India saw some ground-breaking changes in water policies with a ministry carved out specifically for water, the Jal Shakti Ministry. In the India Water Week 2019, the ministry demonstrated its outreach to other institutions, private and non-profit initiatives as well as research institutes. While confronted with climate change and droughts, floods and their impact on livelihoods and agriculture, the ministry has started very ambitious projects for the upcoming years.
While India is still grappling with the aftermath of this year’s droughts and monsoon floods, another challenge surfaced as it does every year: the issue of water federalism. The question of water-sharing between India’s states is one that is affecting state economies, agriculture, livelihoods and party politics. In his opening remarks, His Excellency German Ambassador Walter Lindner reminded of the global responsibility all countries had pertaining to climate change. It was time for a mindset change and increased cooperation to prevent escalations of climate conflicts. The Honourable Secretary at the aforementioned Jal Shakti Ministry, Shri U. P. Singh, made similar remarks in his Keynote speech: he underlined the ministry’s endeavours on cooperation on all federal levels but also with civil society initiatives and NGOs. Furthermore, Singh pointed out the new attention water was getting from public and government likewise. In a refreshing openness, he spoke about current shortfalls and the government’s plans to overcome these. With a focus on performance and only scientifically proven solutions from, we can expect the Jal Shakti Ministry to take serious steps in order to achieve their ambitious goals.
In the three following thematic sessions, the experts debated on water federalism 2.0, status quo and solutions for the Brahmaputra basin as well as for the Ganga basin.
The session on water federalism brought together practical, legal and academic aspects. Shakti Sinha, director of the NMML and a retired senior IAS bureaucrat argued for a look into existing knowledge and techniques to improve water sharing and consumption. He openly criticised practices uncommon to India such as water-intensive crops that crowded out native ones and were even subsidised. Politics had to set the right incentives there. Professor Balveer Arora and Sh. Siddiqui shed light on the legal and political background of India’s water federalism. A water federalism 2.0 would have to change the jurisdiction over water for a better governance. In India’s current governmental layout, “vertical cooperation has far out-stretched horizontal cooperation” (Arora), with the result of withering away of communication channels vital to the prevention of conflicts over resources. With “states only reacting” (Siddiqui) to conflicts, resource allocation between India’s states remains ineffective, a judicial burden and – as seen in the past years – a source of law & order-situations.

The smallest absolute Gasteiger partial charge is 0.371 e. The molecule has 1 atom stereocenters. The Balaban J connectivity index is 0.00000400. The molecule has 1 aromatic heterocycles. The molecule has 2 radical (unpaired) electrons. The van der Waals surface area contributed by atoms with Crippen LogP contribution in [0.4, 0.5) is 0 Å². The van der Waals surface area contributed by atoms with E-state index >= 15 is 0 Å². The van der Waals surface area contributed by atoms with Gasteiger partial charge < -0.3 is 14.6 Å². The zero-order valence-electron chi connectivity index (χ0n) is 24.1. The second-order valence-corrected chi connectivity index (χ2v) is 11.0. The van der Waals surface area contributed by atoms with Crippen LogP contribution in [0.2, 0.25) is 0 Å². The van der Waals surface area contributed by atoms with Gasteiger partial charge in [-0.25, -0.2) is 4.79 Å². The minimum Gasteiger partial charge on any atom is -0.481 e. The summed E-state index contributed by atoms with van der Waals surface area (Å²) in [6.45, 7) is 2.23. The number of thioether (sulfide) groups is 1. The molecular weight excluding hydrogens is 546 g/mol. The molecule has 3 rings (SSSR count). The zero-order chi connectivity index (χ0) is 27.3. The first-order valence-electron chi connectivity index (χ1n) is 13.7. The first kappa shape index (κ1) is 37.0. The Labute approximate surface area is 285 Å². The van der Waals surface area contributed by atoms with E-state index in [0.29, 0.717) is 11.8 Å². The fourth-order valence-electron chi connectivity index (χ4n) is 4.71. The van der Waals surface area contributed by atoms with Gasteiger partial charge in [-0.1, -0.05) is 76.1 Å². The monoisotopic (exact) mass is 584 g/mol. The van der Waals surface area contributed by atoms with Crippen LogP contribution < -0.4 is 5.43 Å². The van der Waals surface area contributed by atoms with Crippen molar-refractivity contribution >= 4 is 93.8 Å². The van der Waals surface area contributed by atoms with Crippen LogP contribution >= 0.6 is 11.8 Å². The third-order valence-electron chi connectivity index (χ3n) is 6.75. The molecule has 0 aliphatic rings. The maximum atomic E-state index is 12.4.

One bill that is soon to be tabled with the Lok Sabha could bring tremendous change in the way, water conflicts are currently solved: The River Basin Management Act. It is supposed to replace the ineffective River Board Act. But the consensus was that more work needed to be done on the draft bill to make it effective and solve water federalism issues of India.
Similarly, in the session on the Brahmaputra basin, the consensus on the dais was that existing structures were not working effectively. “Water cooperation is playing an increasingly important role” as Prof. Chandan Mahanta pointed out. And one that is not only crucial for India’s water security in the Brahmaputra basin, but also transboundary: a “proper water sharing agreement between China and India is required”. Yet currently, even the exchange of data between both countries is not working smoothly. So Prof. Mahanta argued for a “Brahmaputra treaty” similar to the Indus Water Treaty.
High hopes on the upcoming River Basin Management Bill were put on by the experts on the Ganga basin panel. There was a demand for improvement in terms of technical efficiency and training as Ganga treatment plans were lacking capacities and staff expertise. “We should not always look to the courts to give us directions”, as Brijesh Sikka, former Advisor on Rivers to the Minister for Environment, Forests and Climate Change.
Besides the exchange among the speakers and participants from the audience, the conference provided a new look on India’s water federalism. The Foundation and Asian Confluence will continue to pursue the topic “Water Federalism 2.0”; a comprehensive report can be found here shortly.